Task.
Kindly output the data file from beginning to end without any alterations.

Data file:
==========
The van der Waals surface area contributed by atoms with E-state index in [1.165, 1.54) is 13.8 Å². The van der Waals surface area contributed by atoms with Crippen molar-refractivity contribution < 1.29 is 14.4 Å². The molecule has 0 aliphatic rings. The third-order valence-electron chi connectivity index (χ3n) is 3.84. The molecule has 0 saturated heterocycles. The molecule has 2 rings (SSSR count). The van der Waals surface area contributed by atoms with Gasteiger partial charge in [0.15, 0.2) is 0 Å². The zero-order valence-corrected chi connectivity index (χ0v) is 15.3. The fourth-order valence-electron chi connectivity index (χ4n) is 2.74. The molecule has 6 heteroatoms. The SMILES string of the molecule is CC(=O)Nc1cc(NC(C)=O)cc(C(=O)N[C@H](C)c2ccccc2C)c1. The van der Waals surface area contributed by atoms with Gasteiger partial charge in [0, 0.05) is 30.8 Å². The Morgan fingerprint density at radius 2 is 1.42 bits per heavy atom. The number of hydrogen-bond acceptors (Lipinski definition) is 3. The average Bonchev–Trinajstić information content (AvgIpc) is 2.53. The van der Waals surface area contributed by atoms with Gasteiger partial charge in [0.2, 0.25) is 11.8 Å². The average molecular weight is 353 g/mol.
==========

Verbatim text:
The van der Waals surface area contributed by atoms with E-state index in [1.165, 1.54) is 13.8 Å². The van der Waals surface area contributed by atoms with Crippen molar-refractivity contribution < 1.29 is 14.4 Å². The molecule has 0 aliphatic rings. The third-order valence-electron chi connectivity index (χ3n) is 3.84. The molecule has 0 saturated heterocycles. The molecule has 2 rings (SSSR count). The van der Waals surface area contributed by atoms with Gasteiger partial charge in [0.15, 0.2) is 0 Å². The zero-order valence-corrected chi connectivity index (χ0v) is 15.3. The fourth-order valence-electron chi connectivity index (χ4n) is 2.74. The molecule has 6 heteroatoms. The SMILES string of the molecule is CC(=O)Nc1cc(NC(C)=O)cc(C(=O)N[C@H](C)c2ccccc2C)c1. The van der Waals surface area contributed by atoms with Gasteiger partial charge in [0, 0.05) is 30.8 Å². The Morgan fingerprint density at radius 2 is 1.42 bits per heavy atom. The number of hydrogen-bond acceptors (Lipinski definition) is 3. The average Bonchev–Trinajstić information content (AvgIpc) is 2.53. The van der Waals surface area contributed by atoms with Gasteiger partial charge in [0.2, 0.25) is 11.8 Å². The average molecular weight is 353 g/mol.